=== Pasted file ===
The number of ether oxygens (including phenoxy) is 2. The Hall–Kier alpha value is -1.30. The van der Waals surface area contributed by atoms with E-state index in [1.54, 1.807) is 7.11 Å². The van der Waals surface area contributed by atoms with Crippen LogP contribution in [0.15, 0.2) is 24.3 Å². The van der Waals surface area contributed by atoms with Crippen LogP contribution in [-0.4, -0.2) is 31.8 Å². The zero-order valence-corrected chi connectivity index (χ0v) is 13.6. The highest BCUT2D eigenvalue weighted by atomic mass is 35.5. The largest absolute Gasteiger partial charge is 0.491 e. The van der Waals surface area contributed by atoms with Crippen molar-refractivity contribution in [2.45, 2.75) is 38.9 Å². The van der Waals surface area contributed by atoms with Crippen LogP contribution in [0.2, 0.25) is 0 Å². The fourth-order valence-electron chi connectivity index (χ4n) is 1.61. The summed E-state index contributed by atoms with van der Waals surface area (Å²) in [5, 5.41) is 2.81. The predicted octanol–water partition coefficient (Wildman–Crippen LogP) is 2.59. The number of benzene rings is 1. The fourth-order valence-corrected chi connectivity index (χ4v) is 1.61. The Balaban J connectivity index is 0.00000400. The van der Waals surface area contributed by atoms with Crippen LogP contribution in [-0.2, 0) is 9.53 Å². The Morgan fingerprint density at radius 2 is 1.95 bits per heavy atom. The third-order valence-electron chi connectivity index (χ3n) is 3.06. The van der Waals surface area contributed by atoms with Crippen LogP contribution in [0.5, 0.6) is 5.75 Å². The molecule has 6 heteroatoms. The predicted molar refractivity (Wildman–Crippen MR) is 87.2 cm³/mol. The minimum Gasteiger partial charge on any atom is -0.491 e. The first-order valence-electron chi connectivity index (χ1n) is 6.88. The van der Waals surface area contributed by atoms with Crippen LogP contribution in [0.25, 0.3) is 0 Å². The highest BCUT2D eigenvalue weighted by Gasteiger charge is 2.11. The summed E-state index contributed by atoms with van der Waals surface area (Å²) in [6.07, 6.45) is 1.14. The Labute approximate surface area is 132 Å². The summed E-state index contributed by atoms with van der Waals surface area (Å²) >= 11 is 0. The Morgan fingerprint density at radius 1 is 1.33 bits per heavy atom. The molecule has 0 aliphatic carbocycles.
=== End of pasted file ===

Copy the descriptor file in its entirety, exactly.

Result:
The number of ether oxygens (including phenoxy) is 2. The Hall–Kier alpha value is -1.30. The van der Waals surface area contributed by atoms with E-state index in [1.54, 1.807) is 7.11 Å². The van der Waals surface area contributed by atoms with Crippen LogP contribution in [0.15, 0.2) is 24.3 Å². The van der Waals surface area contributed by atoms with Crippen LogP contribution in [-0.4, -0.2) is 31.8 Å². The zero-order valence-corrected chi connectivity index (χ0v) is 13.6. The highest BCUT2D eigenvalue weighted by atomic mass is 35.5. The largest absolute Gasteiger partial charge is 0.491 e. The van der Waals surface area contributed by atoms with Crippen molar-refractivity contribution in [2.45, 2.75) is 38.9 Å². The van der Waals surface area contributed by atoms with Crippen LogP contribution in [0.2, 0.25) is 0 Å². The fourth-order valence-electron chi connectivity index (χ4n) is 1.61. The summed E-state index contributed by atoms with van der Waals surface area (Å²) in [5, 5.41) is 2.81. The predicted octanol–water partition coefficient (Wildman–Crippen LogP) is 2.59. The number of benzene rings is 1. The fourth-order valence-corrected chi connectivity index (χ4v) is 1.61. The Balaban J connectivity index is 0.00000400. The van der Waals surface area contributed by atoms with Crippen LogP contribution in [-0.2, 0) is 9.53 Å². The Morgan fingerprint density at radius 2 is 1.95 bits per heavy atom. The third-order valence-electron chi connectivity index (χ3n) is 3.06. The van der Waals surface area contributed by atoms with Crippen LogP contribution in [0.5, 0.6) is 5.75 Å². The molecule has 6 heteroatoms. The predicted molar refractivity (Wildman–Crippen MR) is 87.2 cm³/mol. The minimum Gasteiger partial charge on any atom is -0.491 e. The first-order valence-electron chi connectivity index (χ1n) is 6.88. The van der Waals surface area contributed by atoms with Crippen LogP contribution in [0.25, 0.3) is 0 Å². The highest BCUT2D eigenvalue weighted by Gasteiger charge is 2.11. The summed E-state index contributed by atoms with van der Waals surface area (Å²) in [6.07, 6.45) is 1.14. The Labute approximate surface area is 132 Å². The summed E-state index contributed by atoms with van der Waals surface area (Å²) >= 11 is 0. The Morgan fingerprint density at radius 1 is 1.33 bits per heavy atom. The molecule has 0 aliphatic carbocycles.